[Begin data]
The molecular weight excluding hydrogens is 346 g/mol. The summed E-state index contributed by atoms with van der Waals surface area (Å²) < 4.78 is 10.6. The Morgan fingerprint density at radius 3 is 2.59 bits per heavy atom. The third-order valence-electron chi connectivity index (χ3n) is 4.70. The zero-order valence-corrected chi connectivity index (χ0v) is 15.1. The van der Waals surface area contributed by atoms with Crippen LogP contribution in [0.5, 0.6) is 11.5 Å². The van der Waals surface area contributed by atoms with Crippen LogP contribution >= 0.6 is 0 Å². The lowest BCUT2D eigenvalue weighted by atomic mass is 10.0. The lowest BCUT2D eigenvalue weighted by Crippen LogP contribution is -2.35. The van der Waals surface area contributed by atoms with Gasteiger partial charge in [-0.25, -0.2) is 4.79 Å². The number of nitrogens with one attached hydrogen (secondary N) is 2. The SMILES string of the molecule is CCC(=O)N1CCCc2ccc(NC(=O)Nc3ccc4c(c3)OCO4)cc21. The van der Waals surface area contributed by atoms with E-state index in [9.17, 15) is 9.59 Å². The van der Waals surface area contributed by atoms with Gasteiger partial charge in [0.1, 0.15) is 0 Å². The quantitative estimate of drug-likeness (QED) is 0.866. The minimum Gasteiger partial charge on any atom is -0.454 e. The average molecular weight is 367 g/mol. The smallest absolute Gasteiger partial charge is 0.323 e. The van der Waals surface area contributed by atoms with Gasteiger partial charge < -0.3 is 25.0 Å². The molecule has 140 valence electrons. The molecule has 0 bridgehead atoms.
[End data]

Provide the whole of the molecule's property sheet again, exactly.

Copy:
The molecular weight excluding hydrogens is 346 g/mol. The summed E-state index contributed by atoms with van der Waals surface area (Å²) < 4.78 is 10.6. The Morgan fingerprint density at radius 3 is 2.59 bits per heavy atom. The third-order valence-electron chi connectivity index (χ3n) is 4.70. The zero-order valence-corrected chi connectivity index (χ0v) is 15.1. The van der Waals surface area contributed by atoms with Crippen LogP contribution in [0.5, 0.6) is 11.5 Å². The van der Waals surface area contributed by atoms with Crippen LogP contribution >= 0.6 is 0 Å². The lowest BCUT2D eigenvalue weighted by atomic mass is 10.0. The lowest BCUT2D eigenvalue weighted by Crippen LogP contribution is -2.35. The van der Waals surface area contributed by atoms with Gasteiger partial charge in [-0.25, -0.2) is 4.79 Å². The number of nitrogens with one attached hydrogen (secondary N) is 2. The SMILES string of the molecule is CCC(=O)N1CCCc2ccc(NC(=O)Nc3ccc4c(c3)OCO4)cc21. The van der Waals surface area contributed by atoms with E-state index in [9.17, 15) is 9.59 Å². The van der Waals surface area contributed by atoms with Gasteiger partial charge in [0.1, 0.15) is 0 Å². The quantitative estimate of drug-likeness (QED) is 0.866. The minimum Gasteiger partial charge on any atom is -0.454 e. The average molecular weight is 367 g/mol. The smallest absolute Gasteiger partial charge is 0.323 e. The van der Waals surface area contributed by atoms with Gasteiger partial charge < -0.3 is 25.0 Å². The molecule has 140 valence electrons. The molecule has 0 bridgehead atoms.